A home energy management system created by Fraunhofer incorporates electric vehicles (EVs) into the household energy network and creates charging itineraries to allow owners of home photovoltaic (PV) systems to charge their EVs.

This functionality is already in use at a collection of row houses built to the “Passive House” standard in the German city of Fellbach. The group of homes was upgraded as part of the “Fellbach ZeroPlus” project to include electromobility enhancements as well as a comprehensive energy management system.

The rooftop PV systems provide more power than the inhabitants consume over the long term, allowing surplus power to be used to charge a household electric vehicle.

To efficiently incorporate electromobility enhancements into the daily routines of the households, Noeren Dominik Noeren, a scientist at the Fraunhofer Institute for Solar Energy Systems ISE in Freiburg, and his team designed a 22-kilowatt fast-charging station as well as a home energy management system (HEMS) for five of the seven homes. The Java-based HEMS software runs on small computers known as embedded systems and collects data from electricity meters around the house, including those for the photovoltaic system, the electric vehicle, the heat pump and general household power. The system displays power flows and informs homeowners about their current electric power consumption.

Homeowners can determine how much power is coming from the public grid or the household solar system, and see where it is going—to the heat pump, household appliances or the electric vehicle. HEMS forecasts solar intensity over the next 20 hours and provides users with information on how much solar power is available.HEMS forecasts solar intensity over the next 20 hours and provides users with information on how much solar power is available.

An adaptive algorithm also computes anticipated household power loads for each quarter hour. Using this data, homeowners may determine how much PV power is available for the electric vehicle.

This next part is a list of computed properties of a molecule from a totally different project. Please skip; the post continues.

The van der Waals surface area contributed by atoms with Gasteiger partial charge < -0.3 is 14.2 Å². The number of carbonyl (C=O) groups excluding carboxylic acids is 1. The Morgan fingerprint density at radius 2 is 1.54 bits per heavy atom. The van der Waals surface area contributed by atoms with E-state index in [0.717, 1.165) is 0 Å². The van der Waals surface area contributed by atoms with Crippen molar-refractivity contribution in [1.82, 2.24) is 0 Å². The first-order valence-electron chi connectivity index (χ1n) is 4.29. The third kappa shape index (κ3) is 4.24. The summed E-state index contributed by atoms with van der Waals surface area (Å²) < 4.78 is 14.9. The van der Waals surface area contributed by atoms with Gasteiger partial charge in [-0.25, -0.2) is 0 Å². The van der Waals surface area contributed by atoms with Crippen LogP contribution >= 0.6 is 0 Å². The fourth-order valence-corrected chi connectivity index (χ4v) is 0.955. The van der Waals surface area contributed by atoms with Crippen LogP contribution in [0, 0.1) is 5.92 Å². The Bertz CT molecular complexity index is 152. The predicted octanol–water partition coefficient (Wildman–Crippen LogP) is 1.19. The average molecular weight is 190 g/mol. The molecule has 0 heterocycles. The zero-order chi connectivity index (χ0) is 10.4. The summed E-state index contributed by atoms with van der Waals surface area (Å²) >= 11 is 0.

“Electricity from the PV first goes to the house, and power that is not consumed there is stored in the electric vehicle battery. If there is still any electricity left over after that, it is fed into the public electricity grid,” says Noeren.

During two years of field testing, an Android application was created using homeowner feedback. The HEMS app provides a visualization of all processes and electricity flows in real time and gives solar intensity forecast readouts in graphical and numerical form. An adaptive algorithm works to optimize the use of the power generated by each household. Through the app, users can control the charging station as well as view the battery charge level and EV charging times.

To create an ideal charging itinerary, the system must know the vehicle’s current battery charge level as well as its next planned departure time. The energy management system uses this information together with weather and consumption forecasts to estimate the flows through the household power network. It calculates how much electricity must be topped up, as well as which time periods are best for recharging the vehicle using the greatest possible proportion of household-produced solar energy.

The HEMS system helps consumers use data on driving times, solar intensity forecasts and current household energy consumption to synchronize electric vehicle charging times with rooftop energy production. This not only helps homeowners lower costs, but enhances the goal of low-CO2 homes and personal mobility.

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